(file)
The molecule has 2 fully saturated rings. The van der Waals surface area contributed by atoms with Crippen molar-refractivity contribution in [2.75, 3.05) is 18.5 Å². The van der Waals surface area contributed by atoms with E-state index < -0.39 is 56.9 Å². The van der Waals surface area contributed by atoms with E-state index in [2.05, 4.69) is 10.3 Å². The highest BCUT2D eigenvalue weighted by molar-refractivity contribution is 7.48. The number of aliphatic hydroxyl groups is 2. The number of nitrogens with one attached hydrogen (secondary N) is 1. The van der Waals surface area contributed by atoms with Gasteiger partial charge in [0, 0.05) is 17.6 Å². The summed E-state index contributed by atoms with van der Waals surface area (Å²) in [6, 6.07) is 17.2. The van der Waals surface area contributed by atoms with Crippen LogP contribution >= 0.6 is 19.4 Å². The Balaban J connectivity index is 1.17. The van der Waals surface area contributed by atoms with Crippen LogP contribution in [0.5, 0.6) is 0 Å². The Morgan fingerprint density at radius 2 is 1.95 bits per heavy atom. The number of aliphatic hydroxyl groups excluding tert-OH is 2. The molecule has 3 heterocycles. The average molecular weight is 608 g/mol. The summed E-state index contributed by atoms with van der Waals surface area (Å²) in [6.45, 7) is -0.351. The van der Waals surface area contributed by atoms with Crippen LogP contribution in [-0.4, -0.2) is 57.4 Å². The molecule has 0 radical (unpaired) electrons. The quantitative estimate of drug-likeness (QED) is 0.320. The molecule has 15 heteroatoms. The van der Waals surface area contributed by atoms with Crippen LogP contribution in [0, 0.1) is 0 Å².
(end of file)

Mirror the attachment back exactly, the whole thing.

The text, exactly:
The molecule has 2 fully saturated rings. The van der Waals surface area contributed by atoms with Crippen molar-refractivity contribution in [2.75, 3.05) is 18.5 Å². The van der Waals surface area contributed by atoms with E-state index < -0.39 is 56.9 Å². The van der Waals surface area contributed by atoms with E-state index in [2.05, 4.69) is 10.3 Å². The highest BCUT2D eigenvalue weighted by molar-refractivity contribution is 7.48. The number of aliphatic hydroxyl groups is 2. The number of nitrogens with one attached hydrogen (secondary N) is 1. The van der Waals surface area contributed by atoms with Gasteiger partial charge in [0, 0.05) is 17.6 Å². The summed E-state index contributed by atoms with van der Waals surface area (Å²) in [6, 6.07) is 17.2. The van der Waals surface area contributed by atoms with Crippen LogP contribution >= 0.6 is 19.4 Å². The Balaban J connectivity index is 1.17. The van der Waals surface area contributed by atoms with Crippen LogP contribution in [0.5, 0.6) is 0 Å². The Morgan fingerprint density at radius 2 is 1.95 bits per heavy atom. The number of aliphatic hydroxyl groups excluding tert-OH is 2. The molecule has 3 heterocycles. The average molecular weight is 608 g/mol. The summed E-state index contributed by atoms with van der Waals surface area (Å²) in [6.45, 7) is -0.351. The van der Waals surface area contributed by atoms with Crippen LogP contribution in [-0.4, -0.2) is 57.4 Å². The molecule has 0 radical (unpaired) electrons. The quantitative estimate of drug-likeness (QED) is 0.320. The molecule has 15 heteroatoms. The van der Waals surface area contributed by atoms with Crippen LogP contribution in [0, 0.1) is 0 Å².